Long before reaching Sujbulāk, there were indications of the vicinity of a place of some importance, caravans going both ways, asses loaded with perishable produce, horsemen and foot passengers, including many fine-looking Kurdish women unveiled, walking with a firm masculine stride, even when carrying children on their backs.
A few miles from the town two sowars met me, but after escorting me for some distance they left me, and taking the wrong road, I found myself shortly on a slope above the town, not among the living but the dead. Such a City of Death I have never seen.
A whole hour was occupied in riding through it without reaching its limits. Fifty thousand gravestones are said to stand on the reddish-gray gravel between the hill and the city wall, mere unhewn slabs of gray stone, from six inches to as many feet in height, row beyond row to the limit of vision—300,000 people, they say, are buried there.
There is no suggestion of “life and immortality.” Weird, melancholy, and terribly malodorous, owing to the shallowness of the graves, the impression made by this vast cemetery is solely painful. The tombs are continued up to the walls and even among the houses, and having been much disturbed there is the sad spectacle of human skulls and bones lying about, being gnawed by dogs.
The graveyard side of Sujbulāk is fouler and filthier than anything I have seen, and the odours, even in this beautiful weather, are appalling. The centre of each alley is a broken channel with a broken pavement on each side. These channels were obviously constructed for water, but now contain only a black and stagnant horror, hardly to be called a fluid, choked with every kind of refuse.
The bazaars are narrow, dark, and busy, full of Russian commodities, leather goods, ready-made clothing, melons, grapes, and pop-corn. The crowds of men mostly wore the Kurdish or Turkish costume, but black-robed and white-turbaned Seyyids and mullahs were not wanting.
Sujbulāk, the capital of Northern Persian Kurdistan, and the residence of a governor, is quite an important entrepôt for furs, in which it carries on a large trade with Russia, and a French firm, it is said, buys up fur rugs to the value of several hundred thousand francs annually. It also does a large business with the Kurdish tribes of the adjacent mountains and the Turkish nomads of the plains, and a considerable trade in gall-nuts. It has twenty small mosques, three hammams, some very inferior caravanserais, and a few coffee-houses. Its meat bazaar and its grain and pulse bazaars are capacious and well supplied.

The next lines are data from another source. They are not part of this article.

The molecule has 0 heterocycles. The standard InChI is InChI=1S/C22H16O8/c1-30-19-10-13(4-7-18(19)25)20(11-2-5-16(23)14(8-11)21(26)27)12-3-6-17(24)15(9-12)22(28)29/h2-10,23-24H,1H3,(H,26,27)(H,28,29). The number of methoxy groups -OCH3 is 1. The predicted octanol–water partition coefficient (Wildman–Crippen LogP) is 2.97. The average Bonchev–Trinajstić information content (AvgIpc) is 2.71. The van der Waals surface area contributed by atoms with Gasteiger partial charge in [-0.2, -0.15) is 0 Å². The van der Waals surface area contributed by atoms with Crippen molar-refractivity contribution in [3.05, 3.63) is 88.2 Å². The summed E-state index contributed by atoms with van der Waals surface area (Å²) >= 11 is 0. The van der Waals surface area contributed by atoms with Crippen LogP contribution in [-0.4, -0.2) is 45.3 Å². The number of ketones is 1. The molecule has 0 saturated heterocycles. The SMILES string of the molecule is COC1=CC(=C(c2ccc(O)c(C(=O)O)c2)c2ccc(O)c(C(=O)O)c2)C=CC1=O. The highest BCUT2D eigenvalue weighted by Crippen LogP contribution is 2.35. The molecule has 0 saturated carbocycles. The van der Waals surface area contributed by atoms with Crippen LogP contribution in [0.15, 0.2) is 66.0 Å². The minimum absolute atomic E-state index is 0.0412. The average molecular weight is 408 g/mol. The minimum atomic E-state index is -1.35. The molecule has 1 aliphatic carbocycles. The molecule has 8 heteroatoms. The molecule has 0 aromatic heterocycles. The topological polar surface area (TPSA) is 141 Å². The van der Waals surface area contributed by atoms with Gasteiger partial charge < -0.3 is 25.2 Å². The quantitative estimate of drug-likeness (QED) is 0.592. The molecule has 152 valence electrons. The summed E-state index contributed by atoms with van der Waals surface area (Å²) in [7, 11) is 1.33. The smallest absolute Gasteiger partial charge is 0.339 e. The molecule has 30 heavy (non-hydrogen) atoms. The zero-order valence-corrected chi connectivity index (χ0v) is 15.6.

It has a reputed population of 5000 souls. Kurds largely predominate, but there are so many Turks that the Turkish Government has lately built a very conspicuous consulate, with the aspect of a fortress, and has appointed a consul to protect the interests of its subjects. There are 120 Armenians, who make wine and arak, and are usurers, and gold and silver smiths. The Jews get their living by money-lending, peddling drugs, dyeing cotton goods, selling groceries, and making gold and silver lace.
There is a garrison, of 1000 men nominally, for the town and district are somewhat turbulent, and a conflict is always imminent between the Kurds and Turks, who are Sunnis, and the small Persian population, which is Shia. The altitude of Sujbulāk is 4770 feet. Here I have come upon the track of Ida Pfeiffer, who travelled in the Urmi region more than forty years ago, when travelling in Persia was full of risks, and much more difficult in all respects than it is now.
The Sanak, though clear and bright, is fouled by many abominations, and by the ceaseless washing of clothes above the town; there are no pure wells, and all people who care about what they drink keep asses constantly bringing water from an uncontaminated part of the river, two miles off. Even the governor has to depend on this supply.
Sujbulāk looks very well from this camp, with the bright river in the foreground, and above it, irregularly grouped on a rising bank, the façade, terraces, and towers of the governor’s palace, the fort-like Turkish consulate, and numbers of good dwelling-houses, with balakhanas painted blue or pink, or covered with arabesques in red, with projecting lattice windows of dark wood, and balconies overhanging the water.
This shingle where I am encamped is the Rotten Row of the town, and is very lively this evening, for numbers of Kurds have been galloping their horses here, and performing feats of horsemanship before the admiring eyes of hundreds of promenaders, male and female, most of the latter unveiled. As all have to cross the ford where the river is some inches above a man’s knees, the effect is grotesque, and even the women have no objection to displaying their round white limbs in the clear water. The ladies of the Governor’s andarun sent word that food and quarters had been prepared for me since noon, but I excused myself on the plea of excessive fatigue.
This message was followed by a visit from the governor’s foster-mother, an unveiled jolly woman, of redundant proportions, wearing remarkably short petticoats, which displayed limbs like pillars. A small woman attended her, and a number of Kurd men, superbly dressed, and wearing short two-edged swords, with ebony hilts ornamented with incrustations of very finely-worked filigree silver. These weapons are made here. The lady has been to Mecca, and evinces much more general intelligence than the secluded women. She took a dagger from one of the attendants, and showed me with much go how the thrusts which kill are made.
Adapted from Isabella L. Bird’s Journeys in Persia and Kurdistan (1891). Photographs courtesy of Joel Schalit. Published under a Creative Commons license.